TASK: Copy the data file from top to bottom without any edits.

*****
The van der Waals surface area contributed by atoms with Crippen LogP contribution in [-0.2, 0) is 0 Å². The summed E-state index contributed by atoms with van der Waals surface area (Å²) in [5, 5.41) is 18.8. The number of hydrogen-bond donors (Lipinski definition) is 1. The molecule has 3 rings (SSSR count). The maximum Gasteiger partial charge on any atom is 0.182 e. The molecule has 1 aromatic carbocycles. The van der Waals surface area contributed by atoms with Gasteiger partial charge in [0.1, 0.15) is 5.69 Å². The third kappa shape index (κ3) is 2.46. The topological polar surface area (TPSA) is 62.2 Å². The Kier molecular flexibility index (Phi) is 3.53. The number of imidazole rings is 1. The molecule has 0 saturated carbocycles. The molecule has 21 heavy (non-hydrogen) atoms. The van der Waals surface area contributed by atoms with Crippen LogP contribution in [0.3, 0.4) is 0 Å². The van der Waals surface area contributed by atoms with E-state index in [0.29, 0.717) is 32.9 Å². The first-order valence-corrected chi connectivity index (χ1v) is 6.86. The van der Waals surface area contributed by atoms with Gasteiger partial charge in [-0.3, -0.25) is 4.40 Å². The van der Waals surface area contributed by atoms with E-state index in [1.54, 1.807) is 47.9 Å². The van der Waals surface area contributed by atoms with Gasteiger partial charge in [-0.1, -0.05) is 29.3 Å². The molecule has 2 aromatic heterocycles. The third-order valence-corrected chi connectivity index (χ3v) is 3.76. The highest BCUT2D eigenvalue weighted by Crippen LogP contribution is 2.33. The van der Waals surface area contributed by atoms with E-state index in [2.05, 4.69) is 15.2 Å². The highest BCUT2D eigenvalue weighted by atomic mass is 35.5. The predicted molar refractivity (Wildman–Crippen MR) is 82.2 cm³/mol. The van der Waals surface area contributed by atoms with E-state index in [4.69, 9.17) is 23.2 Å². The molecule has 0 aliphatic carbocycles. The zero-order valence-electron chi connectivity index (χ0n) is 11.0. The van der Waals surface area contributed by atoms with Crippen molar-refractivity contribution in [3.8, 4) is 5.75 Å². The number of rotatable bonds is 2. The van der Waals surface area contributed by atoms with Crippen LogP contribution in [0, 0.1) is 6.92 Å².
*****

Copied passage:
The van der Waals surface area contributed by atoms with Crippen LogP contribution in [-0.2, 0) is 0 Å². The summed E-state index contributed by atoms with van der Waals surface area (Å²) in [5, 5.41) is 18.8. The number of hydrogen-bond donors (Lipinski definition) is 1. The molecule has 3 rings (SSSR count). The maximum Gasteiger partial charge on any atom is 0.182 e. The molecule has 1 aromatic carbocycles. The van der Waals surface area contributed by atoms with Gasteiger partial charge in [0.1, 0.15) is 5.69 Å². The third kappa shape index (κ3) is 2.46. The topological polar surface area (TPSA) is 62.2 Å². The Kier molecular flexibility index (Phi) is 3.53. The number of imidazole rings is 1. The molecule has 0 saturated carbocycles. The molecule has 21 heavy (non-hydrogen) atoms. The van der Waals surface area contributed by atoms with Crippen LogP contribution in [0.3, 0.4) is 0 Å². The van der Waals surface area contributed by atoms with E-state index in [0.29, 0.717) is 32.9 Å². The first-order valence-corrected chi connectivity index (χ1v) is 6.86. The van der Waals surface area contributed by atoms with Gasteiger partial charge in [-0.3, -0.25) is 4.40 Å². The van der Waals surface area contributed by atoms with E-state index in [1.54, 1.807) is 47.9 Å². The van der Waals surface area contributed by atoms with Gasteiger partial charge in [-0.1, -0.05) is 29.3 Å². The molecule has 2 aromatic heterocycles. The third-order valence-corrected chi connectivity index (χ3v) is 3.76. The highest BCUT2D eigenvalue weighted by Crippen LogP contribution is 2.33. The van der Waals surface area contributed by atoms with E-state index in [2.05, 4.69) is 15.2 Å². The highest BCUT2D eigenvalue weighted by atomic mass is 35.5. The predicted molar refractivity (Wildman–Crippen MR) is 82.2 cm³/mol. The van der Waals surface area contributed by atoms with E-state index in [4.69, 9.17) is 23.2 Å². The molecule has 0 aliphatic carbocycles. The zero-order valence-electron chi connectivity index (χ0n) is 11.0. The van der Waals surface area contributed by atoms with Crippen molar-refractivity contribution in [3.8, 4) is 5.75 Å². The number of rotatable bonds is 2. The van der Waals surface area contributed by atoms with Crippen LogP contribution in [0, 0.1) is 6.92 Å².